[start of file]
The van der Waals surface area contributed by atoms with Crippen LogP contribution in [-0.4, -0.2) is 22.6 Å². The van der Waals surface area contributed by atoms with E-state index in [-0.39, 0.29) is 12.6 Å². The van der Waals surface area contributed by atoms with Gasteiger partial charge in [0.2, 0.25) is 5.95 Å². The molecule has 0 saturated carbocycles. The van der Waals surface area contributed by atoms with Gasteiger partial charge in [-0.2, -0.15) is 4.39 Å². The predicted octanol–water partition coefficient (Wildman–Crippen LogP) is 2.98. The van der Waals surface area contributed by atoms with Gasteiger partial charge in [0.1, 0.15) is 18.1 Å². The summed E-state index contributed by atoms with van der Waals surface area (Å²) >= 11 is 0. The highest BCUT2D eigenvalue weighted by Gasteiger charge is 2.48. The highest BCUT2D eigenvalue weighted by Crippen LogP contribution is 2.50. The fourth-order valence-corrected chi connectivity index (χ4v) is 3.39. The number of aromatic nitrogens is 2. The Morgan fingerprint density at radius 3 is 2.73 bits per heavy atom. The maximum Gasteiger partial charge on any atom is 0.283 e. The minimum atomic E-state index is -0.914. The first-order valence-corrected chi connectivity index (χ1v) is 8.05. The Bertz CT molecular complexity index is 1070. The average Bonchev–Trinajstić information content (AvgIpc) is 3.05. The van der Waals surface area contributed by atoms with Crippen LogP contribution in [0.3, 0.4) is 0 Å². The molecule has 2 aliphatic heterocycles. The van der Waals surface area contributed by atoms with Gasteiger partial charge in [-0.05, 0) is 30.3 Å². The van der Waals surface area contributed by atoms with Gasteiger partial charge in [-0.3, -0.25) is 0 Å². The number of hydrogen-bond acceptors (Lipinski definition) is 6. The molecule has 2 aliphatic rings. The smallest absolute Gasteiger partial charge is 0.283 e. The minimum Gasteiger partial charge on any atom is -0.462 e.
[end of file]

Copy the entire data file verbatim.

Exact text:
The van der Waals surface area contributed by atoms with Crippen LogP contribution in [-0.4, -0.2) is 22.6 Å². The van der Waals surface area contributed by atoms with E-state index in [-0.39, 0.29) is 12.6 Å². The van der Waals surface area contributed by atoms with Gasteiger partial charge in [0.2, 0.25) is 5.95 Å². The molecule has 0 saturated carbocycles. The van der Waals surface area contributed by atoms with Gasteiger partial charge in [-0.2, -0.15) is 4.39 Å². The predicted octanol–water partition coefficient (Wildman–Crippen LogP) is 2.98. The van der Waals surface area contributed by atoms with Gasteiger partial charge in [0.1, 0.15) is 18.1 Å². The summed E-state index contributed by atoms with van der Waals surface area (Å²) >= 11 is 0. The highest BCUT2D eigenvalue weighted by Gasteiger charge is 2.48. The highest BCUT2D eigenvalue weighted by Crippen LogP contribution is 2.50. The fourth-order valence-corrected chi connectivity index (χ4v) is 3.39. The number of aromatic nitrogens is 2. The Morgan fingerprint density at radius 3 is 2.73 bits per heavy atom. The maximum Gasteiger partial charge on any atom is 0.283 e. The minimum atomic E-state index is -0.914. The first-order valence-corrected chi connectivity index (χ1v) is 8.05. The Bertz CT molecular complexity index is 1070. The average Bonchev–Trinajstić information content (AvgIpc) is 3.05. The van der Waals surface area contributed by atoms with Crippen LogP contribution in [0.3, 0.4) is 0 Å². The molecule has 2 aliphatic heterocycles. The van der Waals surface area contributed by atoms with Gasteiger partial charge in [-0.05, 0) is 30.3 Å². The van der Waals surface area contributed by atoms with Gasteiger partial charge in [-0.3, -0.25) is 0 Å². The number of hydrogen-bond acceptors (Lipinski definition) is 6. The molecule has 2 aliphatic rings. The smallest absolute Gasteiger partial charge is 0.283 e. The minimum Gasteiger partial charge on any atom is -0.462 e.